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Alternative splicing signatures in preimplantation embryo development

Abstract

Background

Preimplantation embryo development is a highly ordered sequence of processes and it requires a precise temporal and spatial control of gene expression. Alternative splicing (AS) is a crucial process that changes the genomic instructions into functional proteins, playing a critical role in the regulation of gene expression. Therefore, studies of AS can significantly improve our understanding of transcription and splicing events in preimplantation embryo development.

Results

To study signatures of AS in embryo development, we firstly identified the critical stage for gene transcription during the preimplantation embryo development. By analyzing single cells RNA-seq (scRNA-seq) data, we found that the two-cell stage is a critical stage for gene transcription in preimplantation embryo development. Further study showed that AS was widespread in preimplantation embryo development, especially at the two-cell stage. In combination with high-throughput chromosome conformation (Hi-C) data, we demonstrated that AS genes were highly enriched in TAD boundaries, while they had no relationship with the A/B compartment and TAD.

Conclusion

Our results provide new insight into the relationship among AS, gene transcription and chromatin structure in preimplantation embryo development.

Introduction

Embryogenesis is a sequential series of dynamic processes including cell division and growth, and the elaboration of differentiation programs leading to cell fate specification. Preimplantation embryo development plays a crucial role in fetal development and requires a precise temporal and spatial control of gene expression. Specifically, profiling of the gene expression in preimplantation embryo development can show when and how cell fate decisions are made. Initially, RNA-seq could not be applied to the study of preimplantation embryo development because of its technological limitations. However, through the development of RNA-seq technology for a low input of cells, such as Cel-seq [1], Smart-seq [2], and RAGE-seq [3], our understanding of the gene expression of small cell populations has been greatly extended. Recently, single-cell RNA-seq (scRNA-seq) techniques including chromium 10× [4] and Drop-seq [5] have been developed, which can detect the gene expression in just a single cell; these approaches have significantly advanced our knowledge of cell systems. These new technologies have also greatly facilitated the study of preimplantation embryo development. For example, Tang’s group made major progress in understanding preimplantation embryo development [6, 7] by profiling the landscape of gene expression during this process. At the transcriptome level, one of the most important types of pre-mRNA processing is alternative splicing (AS) events, which can increase the diversity of the transcriptome and proteome [8] and play an important role in the regulation of gene expression in a variety of eukaryotes. Approximately 95% of multi-exon genes in human undergo AS. Misregulation of AS leads to splicing defects causing severe diseases. Therefore, studies of alternative splicing can significantly improve our understanding of transcription and splicing events in embryo development. Although previous studies reported that AS was specific to different tissues and cell types [9], it remains unclear when and how AS occurs in preimplantation embryo development.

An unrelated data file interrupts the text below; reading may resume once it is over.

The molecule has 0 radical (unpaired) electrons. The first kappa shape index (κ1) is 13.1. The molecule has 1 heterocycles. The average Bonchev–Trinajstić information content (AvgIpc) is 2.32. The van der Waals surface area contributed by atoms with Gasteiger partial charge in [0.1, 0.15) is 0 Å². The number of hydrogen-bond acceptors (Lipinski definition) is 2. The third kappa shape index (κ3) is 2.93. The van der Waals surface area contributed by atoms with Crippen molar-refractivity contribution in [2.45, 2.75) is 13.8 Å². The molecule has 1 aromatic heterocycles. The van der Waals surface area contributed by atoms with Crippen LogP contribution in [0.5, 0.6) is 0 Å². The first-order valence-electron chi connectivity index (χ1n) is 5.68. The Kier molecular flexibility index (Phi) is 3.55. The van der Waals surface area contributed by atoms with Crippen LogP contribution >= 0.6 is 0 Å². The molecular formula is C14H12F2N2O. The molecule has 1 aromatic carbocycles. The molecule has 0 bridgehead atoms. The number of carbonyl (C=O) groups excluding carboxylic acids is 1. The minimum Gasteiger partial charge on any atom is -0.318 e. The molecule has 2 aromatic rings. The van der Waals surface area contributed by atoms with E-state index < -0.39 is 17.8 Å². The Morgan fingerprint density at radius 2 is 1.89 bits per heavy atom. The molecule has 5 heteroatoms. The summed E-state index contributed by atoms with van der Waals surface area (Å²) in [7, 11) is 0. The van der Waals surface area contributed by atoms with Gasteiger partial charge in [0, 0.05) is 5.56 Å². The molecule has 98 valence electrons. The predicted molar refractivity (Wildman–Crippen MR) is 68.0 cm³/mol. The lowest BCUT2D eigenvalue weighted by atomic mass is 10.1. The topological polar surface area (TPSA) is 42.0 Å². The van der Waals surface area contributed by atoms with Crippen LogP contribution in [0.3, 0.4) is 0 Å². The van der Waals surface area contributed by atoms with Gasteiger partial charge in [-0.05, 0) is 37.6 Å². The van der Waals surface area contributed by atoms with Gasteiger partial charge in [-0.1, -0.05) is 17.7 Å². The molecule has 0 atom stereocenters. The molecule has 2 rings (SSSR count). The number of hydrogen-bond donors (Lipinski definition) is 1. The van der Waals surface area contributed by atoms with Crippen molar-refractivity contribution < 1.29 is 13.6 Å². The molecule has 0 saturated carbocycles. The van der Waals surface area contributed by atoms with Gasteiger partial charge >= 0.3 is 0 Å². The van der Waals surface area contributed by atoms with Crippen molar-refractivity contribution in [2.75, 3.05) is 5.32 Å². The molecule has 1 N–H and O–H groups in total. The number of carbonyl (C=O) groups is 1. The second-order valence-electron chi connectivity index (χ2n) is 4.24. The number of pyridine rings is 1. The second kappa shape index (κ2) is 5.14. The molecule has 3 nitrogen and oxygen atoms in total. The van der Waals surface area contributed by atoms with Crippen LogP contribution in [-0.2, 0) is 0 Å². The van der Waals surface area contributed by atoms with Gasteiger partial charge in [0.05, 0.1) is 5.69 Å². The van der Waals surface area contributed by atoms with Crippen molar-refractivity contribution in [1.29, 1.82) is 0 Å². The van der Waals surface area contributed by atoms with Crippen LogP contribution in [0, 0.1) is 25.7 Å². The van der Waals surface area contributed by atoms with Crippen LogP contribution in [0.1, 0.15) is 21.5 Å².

Concurrent with this progress in structure variation, Hi-C was developed to clarify chromatin organization [10]. To better understand the relationship between transcription and chromatin structure in preimplantation embryo development, Xie and Liu’s group developed the small-cell Hi-C technology (scHi-C) [11, 12] and revealed that the high-order chromatin structure underwent reprogramming, in which the topologically associating domains (TADs) disappeared in the MII and zygote stages, while TADs started to construct at the two-cell stage and completed at the eight-cell stage. Moreover, they used RNA-seq data to systematically analyze the relationship between gene expression and chromatin organization, but they did not consider genes whose products varied due to AS events. Therefore, it has remained unknown whether AS events are related to the high-order chromatin organization.

Methods

RNA-seq data analysis

RNA-seq data were downloaded from the online version of a previous paper [13]. The raw data were trimmed with BBmap (version 38.16) to obtain clean data, which had a quality score higher than 15 (Q > 15), followed by removal of the adaptors of those reads. Then, the reads were mapped to the mouse reference genome (mm9) with STAR (version 2.7.1a) [14] software using two-pass mode with the GENCODE annotation file (version Mouse Release M1). Gene expression (FPKM) levels were calculated using Cufflinks (version v2.2.1) [15]. Then, the gene expression was clustered by the c-means method to analyze the time course of gene expression, which was supported by the MFuzz R package [16]. The counts of gene expression were quantified by Rsubread software (version 1.6.2) [17]. DESeq2 package (version 1.10.1) [18] was used to identify the differential gene expression with the following cut-offs: FDR < 0.05 and log2FC > 2.